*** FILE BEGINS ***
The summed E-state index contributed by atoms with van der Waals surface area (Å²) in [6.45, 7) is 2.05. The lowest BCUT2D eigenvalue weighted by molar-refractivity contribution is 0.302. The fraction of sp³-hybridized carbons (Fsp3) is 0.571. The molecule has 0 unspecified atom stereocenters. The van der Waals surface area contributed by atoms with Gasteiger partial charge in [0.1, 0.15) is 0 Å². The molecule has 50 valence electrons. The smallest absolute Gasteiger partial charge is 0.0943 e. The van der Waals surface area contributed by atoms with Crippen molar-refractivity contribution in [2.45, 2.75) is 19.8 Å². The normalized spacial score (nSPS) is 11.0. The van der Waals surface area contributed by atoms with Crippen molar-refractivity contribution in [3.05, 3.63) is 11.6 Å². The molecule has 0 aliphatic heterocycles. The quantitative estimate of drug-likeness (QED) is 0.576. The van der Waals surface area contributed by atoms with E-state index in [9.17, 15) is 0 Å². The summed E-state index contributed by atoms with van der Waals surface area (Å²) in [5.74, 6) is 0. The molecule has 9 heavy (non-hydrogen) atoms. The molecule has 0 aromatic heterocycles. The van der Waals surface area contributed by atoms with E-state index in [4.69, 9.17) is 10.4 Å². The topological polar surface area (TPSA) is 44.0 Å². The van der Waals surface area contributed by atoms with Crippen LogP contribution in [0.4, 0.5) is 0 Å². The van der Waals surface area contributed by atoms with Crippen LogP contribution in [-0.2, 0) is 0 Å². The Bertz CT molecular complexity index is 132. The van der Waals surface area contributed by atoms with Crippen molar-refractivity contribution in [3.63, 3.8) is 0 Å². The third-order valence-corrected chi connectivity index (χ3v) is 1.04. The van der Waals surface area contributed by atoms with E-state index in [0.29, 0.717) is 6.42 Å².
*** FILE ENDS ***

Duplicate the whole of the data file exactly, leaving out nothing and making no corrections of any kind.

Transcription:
The summed E-state index contributed by atoms with van der Waals surface area (Å²) in [6.45, 7) is 2.05. The lowest BCUT2D eigenvalue weighted by molar-refractivity contribution is 0.302. The fraction of sp³-hybridized carbons (Fsp3) is 0.571. The molecule has 0 unspecified atom stereocenters. The van der Waals surface area contributed by atoms with Gasteiger partial charge in [0.1, 0.15) is 0 Å². The molecule has 50 valence electrons. The smallest absolute Gasteiger partial charge is 0.0943 e. The van der Waals surface area contributed by atoms with Crippen molar-refractivity contribution in [2.45, 2.75) is 19.8 Å². The normalized spacial score (nSPS) is 11.0. The van der Waals surface area contributed by atoms with Crippen molar-refractivity contribution in [3.05, 3.63) is 11.6 Å². The molecule has 0 aliphatic heterocycles. The quantitative estimate of drug-likeness (QED) is 0.576. The van der Waals surface area contributed by atoms with E-state index in [9.17, 15) is 0 Å². The summed E-state index contributed by atoms with van der Waals surface area (Å²) in [5.74, 6) is 0. The molecule has 9 heavy (non-hydrogen) atoms. The molecule has 0 aromatic heterocycles. The van der Waals surface area contributed by atoms with E-state index in [4.69, 9.17) is 10.4 Å². The topological polar surface area (TPSA) is 44.0 Å². The van der Waals surface area contributed by atoms with Crippen LogP contribution in [0.4, 0.5) is 0 Å². The van der Waals surface area contributed by atoms with Crippen LogP contribution in [-0.2, 0) is 0 Å². The Bertz CT molecular complexity index is 132. The van der Waals surface area contributed by atoms with Crippen molar-refractivity contribution in [3.63, 3.8) is 0 Å². The third-order valence-corrected chi connectivity index (χ3v) is 1.04. The van der Waals surface area contributed by atoms with E-state index in [0.29, 0.717) is 6.42 Å².